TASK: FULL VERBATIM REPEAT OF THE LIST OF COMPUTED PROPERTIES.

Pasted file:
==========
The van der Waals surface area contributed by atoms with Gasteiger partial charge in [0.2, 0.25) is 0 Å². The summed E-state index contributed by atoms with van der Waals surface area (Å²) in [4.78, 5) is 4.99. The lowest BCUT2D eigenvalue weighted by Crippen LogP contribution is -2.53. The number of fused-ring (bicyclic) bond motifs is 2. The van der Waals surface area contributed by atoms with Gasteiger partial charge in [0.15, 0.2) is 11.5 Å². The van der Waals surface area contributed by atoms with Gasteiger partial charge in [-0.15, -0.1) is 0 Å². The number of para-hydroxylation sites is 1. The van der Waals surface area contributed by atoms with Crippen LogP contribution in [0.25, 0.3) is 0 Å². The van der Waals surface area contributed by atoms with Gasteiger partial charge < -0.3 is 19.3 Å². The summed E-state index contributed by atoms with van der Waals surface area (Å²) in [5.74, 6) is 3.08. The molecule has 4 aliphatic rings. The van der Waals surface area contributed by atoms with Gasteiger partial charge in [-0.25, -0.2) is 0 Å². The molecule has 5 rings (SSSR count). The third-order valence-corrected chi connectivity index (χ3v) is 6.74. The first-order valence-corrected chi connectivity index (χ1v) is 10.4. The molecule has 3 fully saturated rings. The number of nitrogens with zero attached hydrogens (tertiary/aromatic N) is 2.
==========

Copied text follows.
The van der Waals surface area contributed by atoms with Gasteiger partial charge in [0.2, 0.25) is 0 Å². The summed E-state index contributed by atoms with van der Waals surface area (Å²) in [4.78, 5) is 4.99. The lowest BCUT2D eigenvalue weighted by Crippen LogP contribution is -2.53. The number of fused-ring (bicyclic) bond motifs is 2. The van der Waals surface area contributed by atoms with Gasteiger partial charge in [0.15, 0.2) is 11.5 Å². The van der Waals surface area contributed by atoms with Gasteiger partial charge in [-0.15, -0.1) is 0 Å². The number of para-hydroxylation sites is 1. The van der Waals surface area contributed by atoms with Crippen LogP contribution in [0.25, 0.3) is 0 Å². The van der Waals surface area contributed by atoms with Gasteiger partial charge < -0.3 is 19.3 Å². The summed E-state index contributed by atoms with van der Waals surface area (Å²) in [5.74, 6) is 3.08. The molecule has 4 aliphatic rings. The van der Waals surface area contributed by atoms with Gasteiger partial charge in [-0.25, -0.2) is 0 Å². The molecule has 5 rings (SSSR count). The third-order valence-corrected chi connectivity index (χ3v) is 6.74. The first-order valence-corrected chi connectivity index (χ1v) is 10.4. The molecule has 3 fully saturated rings. The number of nitrogens with zero attached hydrogens (tertiary/aromatic N) is 2.